This is Part 3 in our series: Saathi’s mission to make sanitary pads that are good for the body, community and environment. In our first blog we covered a bit about the history of the United Nations Sustainable Development Goals (UN SDGs) and in our second blog we talked about what period poverty is, the context of period poverty in India and how it relates to waste management and plastic waste. In this blog, we will talk about what period equity is and why a sustainable solution is so crucial for a more equitable future.
Period Equity & Equal Access to Information:
Period Equity refers to equal access to hygiene products, but also to education about reproductive health.
The most commonly recognized definition refers to the affordability, accessibility and safety of menstrual products. But menstrual equity is not just defined by products — it is also about education and reproductive care. It’s about making sure that people have the means, support, and knowledge to decide how they want to take care of their menstrual health. And it’s about finally ending the stigma around periods that has prevented not only decision-makers, but also healthcare providers, educators and individuals from ensuring that menstrual health is a priority.
But we know it’s more than that. In fact, the definition is growing and changing, as voices from all over the world continue the conversation about period health, product access, affordability, education and safety. Education towards period health starts from knowing & understanding the body and being aware about various parts of the body. It is very important for menstruators to understand the why behind menstruation. In developed countries, most people wouldn’t think twice about access to menstrual products or not knowing about periods because they usually have heard about periods in health class or from their mom or older sister. Period products are readily available at grocery stores, pharmacies and other general stores. There’s quite a lot of products available in terms of sizes of product and quantities as well. There are even multiple types of products for example sanitary pads, tampons, period underwear, menstrual cups and reusable pads. In cities in many developing countries, the situation might be the same. However, there are also significant portions of the population in developing countries who don’t have access to any of those options and may not even have the purchasing power to buy the products themselves so they would rely on a male member of the household to prioritize purchasing menstrual products. Additionally, they might be shocked when they first get their period because they were not exposed to education about periods in school or able to openly talk about them in their house. These situations lead to dealing with periods with a lot of uncertainty and poor practices.
Equal Access to Products:
Most likely if we are reading this blog, we have access to menstrual products without thinking much about them. If we consider that we are quite fortunate not only to have access but also to be able to make a choice about the type of menstrual product we use, we might look at the situation more deeply. Why is choice important? Aren’t all menstrual products the same? We have choices for so many other things at the store, from toothbrushes to razors to brushes and combs. Yet, for menstrual products, we have only recently started to have more options. Choice is important because menstrual products are not one size fits all. Womxn and girls are all different shapes and sizes and have all different types of flow from thin to thick, and low to high volume. It would only be natural that this would mean we all need different solutions for our different flow types and different vagina shapes. Then on top of that, we are making the shift toward a more sustainable world because our planet’s resources cannot sustain our current habits. If you look at the number of sustainable options, they are quite scarce even in places where menstrual products are accessible. The most common sustainable menstrual product available is the one which is inserted in the body. A lot of menstruators do not feel comfortable using menstrual cups if they are allergic to rubber or latex, have vaginismus, recently had gynecological surgery, given birth, or had a miscarriage, using an intrauterine device for birth control because sometimes it’s necessary to shorten the string attached to the IUD so that you won’t pull it out when you remove your menstrual cup. In underserved communities, they are non-existent. You may be wondering why sustainable options are needed in these underserved communities. We should just provide any pads because any pads are better than none. Providing unsustainable options, just causes more harm to an already struggling community because products are being introduced that just become waste which doesn’t have the infrastructure to handle it. The road to period equity is a long journey but with ownership and collaboration this can be achieved.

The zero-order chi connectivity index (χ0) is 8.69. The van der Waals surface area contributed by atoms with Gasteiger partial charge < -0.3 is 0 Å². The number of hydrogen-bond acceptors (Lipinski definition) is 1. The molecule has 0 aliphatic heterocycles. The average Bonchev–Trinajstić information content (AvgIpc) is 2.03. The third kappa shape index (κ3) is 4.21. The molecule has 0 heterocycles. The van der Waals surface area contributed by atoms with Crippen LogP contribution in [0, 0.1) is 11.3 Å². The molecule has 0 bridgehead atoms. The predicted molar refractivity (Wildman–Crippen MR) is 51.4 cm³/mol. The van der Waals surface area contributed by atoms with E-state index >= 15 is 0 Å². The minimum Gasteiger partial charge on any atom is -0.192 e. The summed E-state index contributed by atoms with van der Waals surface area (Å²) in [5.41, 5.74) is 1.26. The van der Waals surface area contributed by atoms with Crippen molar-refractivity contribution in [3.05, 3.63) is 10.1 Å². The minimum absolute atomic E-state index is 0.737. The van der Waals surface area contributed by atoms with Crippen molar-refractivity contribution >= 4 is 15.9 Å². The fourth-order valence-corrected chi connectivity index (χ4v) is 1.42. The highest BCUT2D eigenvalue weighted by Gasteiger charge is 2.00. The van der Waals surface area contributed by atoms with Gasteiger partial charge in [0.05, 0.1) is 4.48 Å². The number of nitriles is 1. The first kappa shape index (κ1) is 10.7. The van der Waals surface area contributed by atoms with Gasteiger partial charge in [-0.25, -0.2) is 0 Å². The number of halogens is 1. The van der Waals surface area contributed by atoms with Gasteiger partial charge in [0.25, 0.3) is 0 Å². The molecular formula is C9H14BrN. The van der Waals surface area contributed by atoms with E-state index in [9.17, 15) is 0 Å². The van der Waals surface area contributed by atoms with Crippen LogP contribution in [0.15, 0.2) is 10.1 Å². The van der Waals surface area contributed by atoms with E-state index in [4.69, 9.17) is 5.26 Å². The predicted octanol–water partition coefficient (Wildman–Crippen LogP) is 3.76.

The Need of a Sustainable Solution -
As we combat period poverty’s consequences, we must also think of the environmental impact of period products to avoid adding another burden to disenfranchised communities. Saathi’s goal is period equity with the planet in mind.Tackling the taboo and providing free period products is only part of the equation. To truly help people and put in place a sustainable, viable solution, we must also focus on increasing the accessibility and affordability of natural and organic period products that don’t cause environmental harm. The waste management in underserved communities & rural areas are very broken which leads to ending up all the waste in the landfills destroying the quality of soil, increasing the CO2 emission and destroying even the quality of life Saathi has aimed to work towards period equity 5 years back with the initiative #OneMillionPads Campaign. In India, only 18% women have access to sanitary pads.